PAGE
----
The workshop will take place at the Bocas del Toro field station, Smithsonian Tropical Research Institute, Republic of Panama. Bocas del Toro is an archipelago of six main islands and hundreds of mangrove islands of varying size. Dominant shallow water benthic habitats include the red mangrove (Rhizophora mangle), seagrass (mainly Thalassia testudinum), and coral (e.g., Porites spp. & Agaricia spp.). The station is equipped with eight field boats, two field trucks, a full dive facility, numerous lab spaces, microscopy equipment, a seawater facility, and experimental tanks. There are two houses, eight research dorms, a student dorm, and a common kitchen/dinning hall. In addition to primary research activities that encompass both marine and terrestrial systmes, the station hosts undergraduate and graduate courses as well as taxonomy workshops.
Transportation, accommodation, and meals will be provided to all participants. Any questions or inquiries about the logistics can be addressed to Fabiola Jenkins or Jarrod Scott.
Do not drink untreated tap water in Bocas. There are special taps at the station that deliver clean drinking water. Bring a water bottle.
Cash rules in Bocas and there is only one ATM on the island. The currency in Panama is the USD.
You can get WiFi in the houses, research dorms, labs, & dinning hall. Occasionally internet service does go out. WhatsApp is a great option for communicating back home & within Bocas. You can also get a local SIM card and a pay as you go data plan at the airport in Panama City or in Bocas. Ask us for more details if you are interested.
The climate in Bocas is mild. It does rain, sometime a lot. So plan accordingly or just plan on getting wet. You rarely need long sleeves & it doesn’t really get too hot. That said, many of the labs at the station can be quite cool so you may want to pack a hoodie or something else to keep you comfortable when we are inside.
Health & Safety in Bocas
Petty crime is the biggest safety concern in Bocas (well that and taxis drive entirely too fast). Be mindful of your belongings and you should be fine. There are many free roaming dogs around town but they are pretty mellow. Something is always under construction so mind your step when you are out and about. All in all, Bocas is generally a peaceful place.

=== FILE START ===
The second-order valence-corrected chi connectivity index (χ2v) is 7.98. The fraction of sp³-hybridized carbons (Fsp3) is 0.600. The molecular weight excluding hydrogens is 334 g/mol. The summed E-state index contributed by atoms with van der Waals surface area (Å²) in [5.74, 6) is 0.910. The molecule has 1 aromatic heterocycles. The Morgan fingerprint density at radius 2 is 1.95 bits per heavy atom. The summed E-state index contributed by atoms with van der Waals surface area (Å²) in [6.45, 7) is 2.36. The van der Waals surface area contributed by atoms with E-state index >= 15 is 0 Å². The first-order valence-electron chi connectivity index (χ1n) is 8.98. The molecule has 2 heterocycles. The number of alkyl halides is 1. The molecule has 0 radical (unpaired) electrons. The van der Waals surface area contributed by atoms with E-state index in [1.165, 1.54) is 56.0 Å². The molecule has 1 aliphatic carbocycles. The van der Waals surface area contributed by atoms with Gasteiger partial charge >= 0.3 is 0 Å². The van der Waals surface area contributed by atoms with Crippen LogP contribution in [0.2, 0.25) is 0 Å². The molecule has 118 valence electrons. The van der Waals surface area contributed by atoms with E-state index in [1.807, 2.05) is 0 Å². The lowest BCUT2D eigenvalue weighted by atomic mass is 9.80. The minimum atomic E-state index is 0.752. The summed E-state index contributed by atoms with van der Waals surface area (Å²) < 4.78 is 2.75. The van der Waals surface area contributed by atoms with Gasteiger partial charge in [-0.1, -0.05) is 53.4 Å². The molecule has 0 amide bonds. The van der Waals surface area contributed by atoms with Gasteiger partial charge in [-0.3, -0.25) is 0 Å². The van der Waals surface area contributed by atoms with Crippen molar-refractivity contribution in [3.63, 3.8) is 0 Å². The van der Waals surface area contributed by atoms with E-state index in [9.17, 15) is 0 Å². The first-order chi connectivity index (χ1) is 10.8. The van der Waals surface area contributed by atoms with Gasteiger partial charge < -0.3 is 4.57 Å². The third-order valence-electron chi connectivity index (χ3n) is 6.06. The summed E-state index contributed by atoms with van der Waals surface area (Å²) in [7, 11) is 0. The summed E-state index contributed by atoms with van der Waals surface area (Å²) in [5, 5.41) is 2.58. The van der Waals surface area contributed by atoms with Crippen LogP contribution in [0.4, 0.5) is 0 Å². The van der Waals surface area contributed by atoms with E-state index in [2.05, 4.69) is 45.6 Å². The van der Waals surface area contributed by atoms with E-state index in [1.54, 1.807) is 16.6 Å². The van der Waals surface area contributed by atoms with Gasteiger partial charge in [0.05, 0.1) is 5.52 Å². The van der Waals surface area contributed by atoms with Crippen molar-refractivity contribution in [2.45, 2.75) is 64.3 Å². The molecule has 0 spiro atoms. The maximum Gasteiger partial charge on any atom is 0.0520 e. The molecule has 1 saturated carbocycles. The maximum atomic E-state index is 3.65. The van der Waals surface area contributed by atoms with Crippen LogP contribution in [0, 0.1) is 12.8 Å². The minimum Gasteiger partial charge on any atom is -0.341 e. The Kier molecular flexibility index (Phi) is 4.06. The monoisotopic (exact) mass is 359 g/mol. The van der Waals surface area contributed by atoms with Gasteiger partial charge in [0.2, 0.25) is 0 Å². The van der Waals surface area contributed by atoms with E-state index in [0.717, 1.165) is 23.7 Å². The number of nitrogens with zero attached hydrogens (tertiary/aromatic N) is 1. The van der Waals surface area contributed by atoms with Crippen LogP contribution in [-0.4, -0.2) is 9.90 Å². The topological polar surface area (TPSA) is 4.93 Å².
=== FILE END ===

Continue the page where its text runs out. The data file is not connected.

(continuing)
Stuff to Bring
In the field
We are planning to spend some time in the field exploring local sites. We will be in boats, snorkeling, and scrambling around on shore (possibly in mangroves). If you are not interested in participating in these activities, please let one of the organizers know and we will arrange for an equally awesome alternative activity. To ensure your comfort and enjoyment please consider bringing the following items:
- Mask and snorkel
- Water bottle
- Crocs, dive booties, Natives, old sneaks, etc.
- SPF 50 rash guard or other arm/shoulder protection
- Swim gear
- Flip flops/sandals
If you don’t have some of these items, like a mask and snorkel, don’t worry about it. We will sort you out—just let us know what you need ahead of time.
Each dorm room has lockers for your personal effects. Please bring a Pad lock if you would like to use a locker.
Cuisine & Local Flavors
The province of Bocas del Toro and surrounding islands are home to many cacao farms and chocolate makers. You can find cacao in several different forms including bars, nibs, powder, and raw beans. Be sure to talk to Luis Mejia (one of the workshop participants) about Theobroma cacao—he is an expert on this amazing plant.
If you like spicy there is some awesome local hot sauce made with aji chombo (Capsicum chinense), a fiery Panamanian pepper similar in appearance to a habanero. Typical Panamanian food in not spicy but most restaurants will have some variation of hot sauce made with these peppers that you can slather on your food.
There are many cool varieties of fruit & vegetables available in Bocas including plantains, papaya, passionfruit, mango, rambutan, and naranjilla. And you can get some pretty dang good ceviche too.
For all intents and purposes, Panama has two national beers—Panama and Balboa. There are also two different local spirits. Seco Herrerano, distilled from sugar cane, is often mixed with tropical fruits or milk (known as “seco con vaca”). Use at your own risk. More well known is Panama’s de facto national rum, Ron Abuelo, which is available in several ages. If you enjoy rum it is definitely worth a try.